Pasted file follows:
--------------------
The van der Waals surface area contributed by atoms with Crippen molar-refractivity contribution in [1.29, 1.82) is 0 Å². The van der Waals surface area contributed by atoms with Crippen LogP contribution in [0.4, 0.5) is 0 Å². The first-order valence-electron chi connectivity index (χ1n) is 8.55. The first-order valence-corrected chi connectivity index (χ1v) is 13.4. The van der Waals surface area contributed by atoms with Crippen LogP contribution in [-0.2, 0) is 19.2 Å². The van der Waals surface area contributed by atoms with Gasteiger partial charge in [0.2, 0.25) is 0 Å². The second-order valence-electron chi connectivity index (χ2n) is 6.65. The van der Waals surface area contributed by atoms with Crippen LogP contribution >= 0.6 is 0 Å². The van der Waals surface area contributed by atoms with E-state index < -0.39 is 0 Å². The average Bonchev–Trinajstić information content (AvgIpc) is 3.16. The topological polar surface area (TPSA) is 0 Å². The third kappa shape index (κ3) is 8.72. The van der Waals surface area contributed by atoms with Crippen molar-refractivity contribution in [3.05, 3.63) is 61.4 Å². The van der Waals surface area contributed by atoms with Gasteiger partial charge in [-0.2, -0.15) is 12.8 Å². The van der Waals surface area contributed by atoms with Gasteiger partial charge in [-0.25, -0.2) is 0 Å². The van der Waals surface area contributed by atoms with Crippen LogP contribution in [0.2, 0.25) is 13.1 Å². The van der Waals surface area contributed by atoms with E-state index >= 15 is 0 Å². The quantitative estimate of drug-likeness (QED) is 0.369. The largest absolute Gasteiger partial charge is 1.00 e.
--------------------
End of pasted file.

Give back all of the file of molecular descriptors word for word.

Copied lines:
The van der Waals surface area contributed by atoms with Crippen molar-refractivity contribution in [1.29, 1.82) is 0 Å². The van der Waals surface area contributed by atoms with Crippen LogP contribution in [0.4, 0.5) is 0 Å². The first-order valence-electron chi connectivity index (χ1n) is 8.55. The first-order valence-corrected chi connectivity index (χ1v) is 13.4. The van der Waals surface area contributed by atoms with Crippen LogP contribution in [-0.2, 0) is 19.2 Å². The van der Waals surface area contributed by atoms with Gasteiger partial charge in [0.2, 0.25) is 0 Å². The second-order valence-electron chi connectivity index (χ2n) is 6.65. The van der Waals surface area contributed by atoms with Crippen LogP contribution >= 0.6 is 0 Å². The van der Waals surface area contributed by atoms with E-state index < -0.39 is 0 Å². The average Bonchev–Trinajstić information content (AvgIpc) is 3.16. The topological polar surface area (TPSA) is 0 Å². The third kappa shape index (κ3) is 8.72. The van der Waals surface area contributed by atoms with Crippen molar-refractivity contribution in [3.05, 3.63) is 61.4 Å². The van der Waals surface area contributed by atoms with Gasteiger partial charge in [-0.2, -0.15) is 12.8 Å². The van der Waals surface area contributed by atoms with Gasteiger partial charge in [-0.25, -0.2) is 0 Å². The van der Waals surface area contributed by atoms with Crippen LogP contribution in [0.2, 0.25) is 13.1 Å². The van der Waals surface area contributed by atoms with E-state index >= 15 is 0 Å². The quantitative estimate of drug-likeness (QED) is 0.369. The largest absolute Gasteiger partial charge is 1.00 e.